Artist Sean Chen on writing his first comic about a man becoming the Grim Reaper’s Wingman

Credit: Sean Chen

The current pandemic has affected the comic book industry, and one of the biggest news was DC cutting ties with Diamond Comic Distributors, the comic book distribution giant in North America. Physical comics aren’t going anywhere yet, and NextChapter was created during this time to bring artists and fans together by featuring content and giving back to the community through digital art, virtual events, and other opportunities.

One of the artists on board is Sean Chen, who has worked on Iron Man, Wolverine, Elektra, X-O Manowar, Bloodshot, Harbinger, Rai, and more. He has been working as an artist for decades, and now he is working on his writing chops with his latest project, Wingman, which follows a man trying to delay the inevitable by becoming the Grim Reaper’s wingman. NextChapter will be releasing his work as a softcover 64-page book which is now available to pre-order. We had the chance to chat with Chen about the collaboration and the project. The interview has been edited for length and clarity.

Credit: NextChapter/Sean Chen

Nerd Reactor: Can you tell us about the origin of Wingman?

Sean Chen: Originally, it was primarily just for my Instagram and just to dabble in writing. The responses were very positive, and I think the people were calling for a print version of it. So I met NextChapter founder Carl Choi at some point, and he decided that this would be a good first project for his new business venture, which is a graphic media publishing company.

What I liked about his idea is that he’s not trying to make a huge killing so much as put out a project to help us reach a wider audience. And also to build a community where it’s connected to fans in addition to having just a reprint of the entire thing.

NextChapter has a secondary mission to educate and let everyone in on the creative process so they can see how this is done. He wants to inspire them to create on whatever level they create. There are many people out there who want to try their hands at doing a comic, for whatever reason. So this helps people along, and it’s very informative, and I can explain my creative process with tips on how to do stuff. So that’s why I chose them as a publisher since they wanted to inform, educate and inspire people and do a deep dive into the process.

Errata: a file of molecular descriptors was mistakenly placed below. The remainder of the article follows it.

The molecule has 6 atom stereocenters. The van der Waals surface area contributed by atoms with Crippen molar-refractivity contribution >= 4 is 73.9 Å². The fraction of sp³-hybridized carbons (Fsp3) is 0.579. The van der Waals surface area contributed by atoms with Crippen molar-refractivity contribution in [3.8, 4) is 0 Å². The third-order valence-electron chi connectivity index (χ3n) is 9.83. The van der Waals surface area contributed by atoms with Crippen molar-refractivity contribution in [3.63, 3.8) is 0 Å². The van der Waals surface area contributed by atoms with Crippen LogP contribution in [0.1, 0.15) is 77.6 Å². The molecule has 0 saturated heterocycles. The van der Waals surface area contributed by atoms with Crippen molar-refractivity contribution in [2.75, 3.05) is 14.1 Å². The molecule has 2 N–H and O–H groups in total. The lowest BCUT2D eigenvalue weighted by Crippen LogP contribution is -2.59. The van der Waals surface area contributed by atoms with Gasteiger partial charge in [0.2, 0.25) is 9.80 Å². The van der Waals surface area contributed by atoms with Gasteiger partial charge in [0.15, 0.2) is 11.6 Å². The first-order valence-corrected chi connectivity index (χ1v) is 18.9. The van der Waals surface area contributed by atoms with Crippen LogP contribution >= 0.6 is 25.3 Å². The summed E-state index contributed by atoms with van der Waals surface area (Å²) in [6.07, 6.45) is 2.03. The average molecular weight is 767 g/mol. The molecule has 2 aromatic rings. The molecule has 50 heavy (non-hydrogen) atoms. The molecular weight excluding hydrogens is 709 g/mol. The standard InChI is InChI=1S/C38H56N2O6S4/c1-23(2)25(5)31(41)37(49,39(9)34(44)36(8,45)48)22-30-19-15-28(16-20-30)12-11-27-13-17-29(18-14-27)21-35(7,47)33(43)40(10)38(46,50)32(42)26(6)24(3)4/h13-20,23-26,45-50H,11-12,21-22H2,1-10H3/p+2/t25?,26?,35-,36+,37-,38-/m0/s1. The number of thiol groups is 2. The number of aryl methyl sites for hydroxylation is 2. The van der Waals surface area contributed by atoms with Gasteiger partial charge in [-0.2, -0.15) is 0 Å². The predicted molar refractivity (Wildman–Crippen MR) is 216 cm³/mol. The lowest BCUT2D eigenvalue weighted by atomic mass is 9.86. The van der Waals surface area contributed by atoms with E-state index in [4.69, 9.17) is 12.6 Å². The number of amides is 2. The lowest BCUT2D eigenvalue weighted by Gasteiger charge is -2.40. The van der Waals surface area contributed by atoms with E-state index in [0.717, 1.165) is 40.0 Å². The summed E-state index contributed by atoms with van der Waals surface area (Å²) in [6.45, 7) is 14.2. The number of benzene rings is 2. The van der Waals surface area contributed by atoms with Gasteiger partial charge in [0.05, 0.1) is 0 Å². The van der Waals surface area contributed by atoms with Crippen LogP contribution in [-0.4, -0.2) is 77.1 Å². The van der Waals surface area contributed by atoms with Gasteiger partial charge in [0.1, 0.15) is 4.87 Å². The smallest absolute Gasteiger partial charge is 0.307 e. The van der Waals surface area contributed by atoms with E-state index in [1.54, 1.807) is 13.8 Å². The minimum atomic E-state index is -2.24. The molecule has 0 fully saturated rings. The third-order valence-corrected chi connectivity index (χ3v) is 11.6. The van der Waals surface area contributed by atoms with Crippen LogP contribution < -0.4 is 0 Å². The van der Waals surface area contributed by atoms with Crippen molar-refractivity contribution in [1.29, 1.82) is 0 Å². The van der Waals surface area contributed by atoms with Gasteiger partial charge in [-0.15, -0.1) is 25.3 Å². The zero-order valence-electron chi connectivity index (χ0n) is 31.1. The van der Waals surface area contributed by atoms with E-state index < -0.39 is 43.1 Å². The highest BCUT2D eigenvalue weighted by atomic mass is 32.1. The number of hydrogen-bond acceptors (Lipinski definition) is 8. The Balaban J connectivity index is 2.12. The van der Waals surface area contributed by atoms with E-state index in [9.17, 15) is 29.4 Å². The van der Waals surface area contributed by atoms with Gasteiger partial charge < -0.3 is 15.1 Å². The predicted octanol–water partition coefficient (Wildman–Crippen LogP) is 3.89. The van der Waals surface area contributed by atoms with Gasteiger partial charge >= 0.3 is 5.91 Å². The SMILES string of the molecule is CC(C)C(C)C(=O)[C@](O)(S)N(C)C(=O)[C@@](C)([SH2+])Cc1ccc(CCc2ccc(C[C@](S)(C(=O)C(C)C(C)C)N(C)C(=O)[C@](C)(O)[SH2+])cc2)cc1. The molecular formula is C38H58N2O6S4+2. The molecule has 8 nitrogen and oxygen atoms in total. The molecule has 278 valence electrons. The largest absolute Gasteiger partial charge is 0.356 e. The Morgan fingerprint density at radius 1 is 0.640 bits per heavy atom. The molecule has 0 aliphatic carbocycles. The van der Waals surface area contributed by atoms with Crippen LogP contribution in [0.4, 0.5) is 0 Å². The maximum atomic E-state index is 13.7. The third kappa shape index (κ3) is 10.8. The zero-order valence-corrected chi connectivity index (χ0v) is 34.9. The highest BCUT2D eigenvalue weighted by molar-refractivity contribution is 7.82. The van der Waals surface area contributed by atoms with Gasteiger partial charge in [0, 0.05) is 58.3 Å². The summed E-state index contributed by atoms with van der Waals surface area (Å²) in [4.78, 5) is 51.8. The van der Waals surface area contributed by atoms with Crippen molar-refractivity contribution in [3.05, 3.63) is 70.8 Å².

What’s Wingman about?

In general, it’s about a man who has an existential crisis and is in serious need of some answers to life’s biggest questions. But then he encounters the Grim Reaper and he desperately tries to delay the inevitable, and you find that he can do that by becoming the Grim Reaper’s wingman. So that allows him to stall for time while he desperately finds the closure he needs before his time is up. The subject matter is both bleak and very uplifting at the same time. There’s a lot of really funny moments, but also some very serious ones.

So it’s kind of hard to categorize as a project, but I think when people read it, they’ll understand it completely and will be along for the ride. It is quite an experience. It’s hard to describe because it doesn’t really fit any type of category, but it’s an unusual project and people really enjoy reading it from what I found.

What was the idea behind the story?

Well, it’s really experimental. I was working in advertising and kind of really missing drawing comics. So a lot of comic book artists have a big story in their head that kind of never really gets going because it’s usually some big, epic, sci-fi thriller, and it’s so big that it never really gets rolling because they’ve got other things to do. Writing is very hard, especially on a project so big like that. A lot of years past, and I realized I was in danger of never really writing anything.

So I tried to do something a lot smaller, keep it to 50 pages, and make sure that I finish it no matter what. I said, “To hell with all the barriers in terms of what’s the best format and the most marketable subject matter? Since none of that really mattered, I was just going to draw whatever I felt like drawing and writing about what I felt like writing about. I just put it out there and kept it going as long as people were really into it on Instagram. So there was really no sacrifice on my part, and I just drew it. Luckily, I was able to finish all 50 pages, and the response was good enough that it looks like it deserved the printed version.